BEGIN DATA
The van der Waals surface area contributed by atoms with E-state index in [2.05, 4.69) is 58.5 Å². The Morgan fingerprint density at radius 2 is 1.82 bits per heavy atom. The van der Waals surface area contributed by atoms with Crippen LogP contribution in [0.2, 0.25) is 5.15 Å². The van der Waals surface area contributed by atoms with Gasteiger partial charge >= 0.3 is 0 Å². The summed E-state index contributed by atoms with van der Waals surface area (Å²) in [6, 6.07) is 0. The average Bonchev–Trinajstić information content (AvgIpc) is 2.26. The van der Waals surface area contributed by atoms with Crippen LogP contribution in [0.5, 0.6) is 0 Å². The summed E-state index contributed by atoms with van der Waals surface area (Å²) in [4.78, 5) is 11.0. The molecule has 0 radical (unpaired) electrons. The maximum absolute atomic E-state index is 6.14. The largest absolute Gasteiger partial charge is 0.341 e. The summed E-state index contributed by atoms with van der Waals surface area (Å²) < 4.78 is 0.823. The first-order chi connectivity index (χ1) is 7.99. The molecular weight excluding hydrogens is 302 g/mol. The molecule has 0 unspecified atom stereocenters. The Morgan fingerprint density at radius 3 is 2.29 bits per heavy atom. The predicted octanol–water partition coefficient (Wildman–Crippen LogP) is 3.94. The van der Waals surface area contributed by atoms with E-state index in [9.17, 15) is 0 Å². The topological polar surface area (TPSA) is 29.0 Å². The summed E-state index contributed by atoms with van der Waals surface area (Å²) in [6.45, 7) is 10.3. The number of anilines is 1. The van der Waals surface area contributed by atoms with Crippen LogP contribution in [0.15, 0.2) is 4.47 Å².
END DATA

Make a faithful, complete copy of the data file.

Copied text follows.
The van der Waals surface area contributed by atoms with E-state index in [2.05, 4.69) is 58.5 Å². The Morgan fingerprint density at radius 2 is 1.82 bits per heavy atom. The van der Waals surface area contributed by atoms with Crippen LogP contribution in [0.2, 0.25) is 5.15 Å². The van der Waals surface area contributed by atoms with Gasteiger partial charge >= 0.3 is 0 Å². The summed E-state index contributed by atoms with van der Waals surface area (Å²) in [6, 6.07) is 0. The average Bonchev–Trinajstić information content (AvgIpc) is 2.26. The van der Waals surface area contributed by atoms with Crippen LogP contribution in [0.5, 0.6) is 0 Å². The summed E-state index contributed by atoms with van der Waals surface area (Å²) in [4.78, 5) is 11.0. The molecule has 0 radical (unpaired) electrons. The maximum absolute atomic E-state index is 6.14. The largest absolute Gasteiger partial charge is 0.341 e. The summed E-state index contributed by atoms with van der Waals surface area (Å²) < 4.78 is 0.823. The first-order chi connectivity index (χ1) is 7.99. The molecular weight excluding hydrogens is 302 g/mol. The molecule has 0 unspecified atom stereocenters. The Morgan fingerprint density at radius 3 is 2.29 bits per heavy atom. The predicted octanol–water partition coefficient (Wildman–Crippen LogP) is 3.94. The van der Waals surface area contributed by atoms with E-state index in [9.17, 15) is 0 Å². The topological polar surface area (TPSA) is 29.0 Å². The summed E-state index contributed by atoms with van der Waals surface area (Å²) in [6.45, 7) is 10.3. The number of anilines is 1. The van der Waals surface area contributed by atoms with Crippen LogP contribution in [0.15, 0.2) is 4.47 Å².